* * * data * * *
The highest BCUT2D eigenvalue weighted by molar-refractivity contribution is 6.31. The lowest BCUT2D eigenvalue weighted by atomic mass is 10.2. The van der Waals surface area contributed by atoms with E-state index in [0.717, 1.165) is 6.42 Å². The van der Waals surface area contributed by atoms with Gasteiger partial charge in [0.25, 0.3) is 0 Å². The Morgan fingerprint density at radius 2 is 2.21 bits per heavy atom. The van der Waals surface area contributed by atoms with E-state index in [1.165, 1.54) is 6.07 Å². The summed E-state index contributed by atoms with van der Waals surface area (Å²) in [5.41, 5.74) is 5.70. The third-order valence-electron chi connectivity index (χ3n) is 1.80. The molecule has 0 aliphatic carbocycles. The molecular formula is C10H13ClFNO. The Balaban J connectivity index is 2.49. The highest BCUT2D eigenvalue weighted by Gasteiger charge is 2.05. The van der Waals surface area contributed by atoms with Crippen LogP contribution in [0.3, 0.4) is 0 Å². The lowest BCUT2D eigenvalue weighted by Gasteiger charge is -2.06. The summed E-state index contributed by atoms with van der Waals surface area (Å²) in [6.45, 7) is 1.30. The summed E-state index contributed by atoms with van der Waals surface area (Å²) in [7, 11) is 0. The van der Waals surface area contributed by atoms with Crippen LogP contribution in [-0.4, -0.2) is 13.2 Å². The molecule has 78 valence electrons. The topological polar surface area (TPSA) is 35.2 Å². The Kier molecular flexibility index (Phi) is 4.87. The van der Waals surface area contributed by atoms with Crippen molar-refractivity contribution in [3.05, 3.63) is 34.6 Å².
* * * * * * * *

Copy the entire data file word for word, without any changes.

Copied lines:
The highest BCUT2D eigenvalue weighted by molar-refractivity contribution is 6.31. The lowest BCUT2D eigenvalue weighted by atomic mass is 10.2. The van der Waals surface area contributed by atoms with E-state index in [0.717, 1.165) is 6.42 Å². The van der Waals surface area contributed by atoms with Gasteiger partial charge in [0.25, 0.3) is 0 Å². The Morgan fingerprint density at radius 2 is 2.21 bits per heavy atom. The van der Waals surface area contributed by atoms with E-state index in [1.165, 1.54) is 6.07 Å². The summed E-state index contributed by atoms with van der Waals surface area (Å²) in [5.41, 5.74) is 5.70. The third-order valence-electron chi connectivity index (χ3n) is 1.80. The molecule has 0 aliphatic carbocycles. The molecular formula is C10H13ClFNO. The Balaban J connectivity index is 2.49. The highest BCUT2D eigenvalue weighted by Gasteiger charge is 2.05. The van der Waals surface area contributed by atoms with Crippen LogP contribution in [0.3, 0.4) is 0 Å². The lowest BCUT2D eigenvalue weighted by Gasteiger charge is -2.06. The summed E-state index contributed by atoms with van der Waals surface area (Å²) in [6.45, 7) is 1.30. The summed E-state index contributed by atoms with van der Waals surface area (Å²) in [7, 11) is 0. The van der Waals surface area contributed by atoms with Crippen LogP contribution in [-0.4, -0.2) is 13.2 Å². The molecule has 78 valence electrons. The topological polar surface area (TPSA) is 35.2 Å². The Kier molecular flexibility index (Phi) is 4.87. The van der Waals surface area contributed by atoms with Crippen molar-refractivity contribution in [3.05, 3.63) is 34.6 Å².